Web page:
Pat Roberts was out sweeping the sidewalk in front of the Ford dealership on Deadwood’s Main Street. It was a Wednesday, just before 8 in the morning, and Roberts was getting his business ready to open for the day. That’s when he noticed a parade of white vans round the corner of Wall Street and park across from him. A detachment of men in plaid sport coats emerged and quickly fanned out along the sidewalk. Roberts stopped sweeping and surveyed the scene long enough to recognize one of the men.
“I saw a good friend of mine, Bruce Jacob, who was a federal marshal from Rapid City. So I went over to talk to him and see what was going on,” Roberts remembers. “He suggested I go back across the street.”
Thereupon ensued some light-hearted comments about a taxpayer’s right to use both sides of the sidewalk, Roberts recalls, followed by a return trip across the street.
“I crossed the street a second time to talk to him, and was told that I’d better get back and not cross over again,” Roberts says. “I knew he was serious, so that’s what I did.”
After a few moments, Roberts – and a growing crowd of onlookers – realized just how serious the duded-up detectives really were.
“A bunch of guys climbed the stairs with sledgehammers and axes in their hands. No kidding,” says Roberts. “They were just going to break in and shut down the whorehouses. And they did.”
It was the morning of May 21, 1980 – and it was doomsday for Deadwood’s brothels. For the past 104 years, prostitution had prospered in the small Western town relatively unimpeded. But Deadwood’s take on the world’s oldest profession was brought to an end in a matter of hours, thanks to a joint raid by federal, state and county law enforcement. Local authorities weren’t involved in the investigation, although they were invited to the raid – five minutes before it took place.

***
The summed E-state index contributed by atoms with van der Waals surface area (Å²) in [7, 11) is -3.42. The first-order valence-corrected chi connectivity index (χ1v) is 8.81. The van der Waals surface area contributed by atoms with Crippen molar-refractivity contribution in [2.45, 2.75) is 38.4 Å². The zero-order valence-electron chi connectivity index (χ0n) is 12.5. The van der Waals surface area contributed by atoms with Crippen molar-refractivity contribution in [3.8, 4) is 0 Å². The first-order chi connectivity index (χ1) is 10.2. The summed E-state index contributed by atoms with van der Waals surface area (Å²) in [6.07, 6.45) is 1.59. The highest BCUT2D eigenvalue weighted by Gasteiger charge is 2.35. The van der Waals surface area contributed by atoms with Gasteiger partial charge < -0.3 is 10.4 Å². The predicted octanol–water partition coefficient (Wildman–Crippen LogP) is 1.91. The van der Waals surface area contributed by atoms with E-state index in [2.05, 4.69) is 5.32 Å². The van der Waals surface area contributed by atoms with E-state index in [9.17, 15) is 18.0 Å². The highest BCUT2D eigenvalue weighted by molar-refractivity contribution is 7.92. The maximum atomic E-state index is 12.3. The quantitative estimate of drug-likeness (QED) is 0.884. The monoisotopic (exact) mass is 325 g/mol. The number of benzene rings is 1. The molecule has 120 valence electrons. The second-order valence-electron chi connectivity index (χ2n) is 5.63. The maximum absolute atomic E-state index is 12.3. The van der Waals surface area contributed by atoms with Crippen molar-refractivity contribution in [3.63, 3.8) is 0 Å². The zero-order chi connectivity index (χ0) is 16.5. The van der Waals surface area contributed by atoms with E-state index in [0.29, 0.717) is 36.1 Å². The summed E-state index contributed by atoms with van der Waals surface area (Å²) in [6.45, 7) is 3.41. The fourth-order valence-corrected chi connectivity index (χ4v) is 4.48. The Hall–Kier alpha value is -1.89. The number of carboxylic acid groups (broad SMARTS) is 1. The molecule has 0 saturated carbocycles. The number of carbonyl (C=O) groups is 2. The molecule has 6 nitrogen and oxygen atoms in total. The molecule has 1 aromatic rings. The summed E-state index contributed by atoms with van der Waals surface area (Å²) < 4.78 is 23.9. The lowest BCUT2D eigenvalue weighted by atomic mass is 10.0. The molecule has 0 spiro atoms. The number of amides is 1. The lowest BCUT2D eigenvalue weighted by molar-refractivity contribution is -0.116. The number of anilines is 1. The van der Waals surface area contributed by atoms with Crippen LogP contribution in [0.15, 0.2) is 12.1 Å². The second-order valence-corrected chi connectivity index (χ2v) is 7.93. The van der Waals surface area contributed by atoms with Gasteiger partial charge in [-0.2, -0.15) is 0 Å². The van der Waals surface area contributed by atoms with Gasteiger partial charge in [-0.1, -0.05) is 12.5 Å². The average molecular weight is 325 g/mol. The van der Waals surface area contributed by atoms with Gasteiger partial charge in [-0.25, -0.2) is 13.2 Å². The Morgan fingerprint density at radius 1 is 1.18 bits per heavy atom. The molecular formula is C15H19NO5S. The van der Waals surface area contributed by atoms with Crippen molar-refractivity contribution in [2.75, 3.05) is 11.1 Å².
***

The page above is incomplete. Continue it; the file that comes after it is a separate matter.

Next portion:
Deadwood’s First Professionals
Local law enforcement had always been aware of prostitution’s existence in the area. In fact, Deadwood’s sex trade predated the establishment of law and order.
“It appears there were prostitutes almost immediately in Deadwood and Lead,” says Don Toms, a regional historian and author of Tenderloin Tales (“None of it was written from experience,” he quips). “And that would fit in with the gold camps and the atmosphere at the time. They were here very, very early.”
The police, of course, were not, and that suited the freewheeling miners and entrepreneurs of Deadwood just fine. But soon external threats from hostile Indian tribes and internal squabbles among businessmen inspired the gold camp’s residents to organize and develop government. By the summer of 1876, Deadwood had appointed its first mayor and sheriff. As the years progressed, the city became more organized, the government more powerful and the police better-suited to deal with social problems.
Prostitution, however, was not usually regarded as a problem. In fact, the sex industry was more often seen as an economic cornerstone – even by the local government.
“It’s interesting to see how the city of Lead was using it as a real moneymaker. There was no real reason to get rid of prostitution because the fines they collected were so lucrative,” Toms says. “In Lead they’d actually collected enough funds to buy a new city hall by 1912… It was a good way for them to look like they were doing something about enforcing the law, but still profiting from it and not doing away with it altogether.”
Of course, this government-sanctioned extortion scheme wasn’t without its flaws.
“The early court records show that they were bringing in all the girls and madams and it got to be a real fiasco, a real zoo,” Toms adds. “They all started appointing each other as their own defense attorneys, and because of the types of people involved the language was pretty rough, so it was a real mess for them… Eventually they decided that instead of bringing everyone in and fining them $5 each, they’d just bring in the madams and raise the fine to $100.”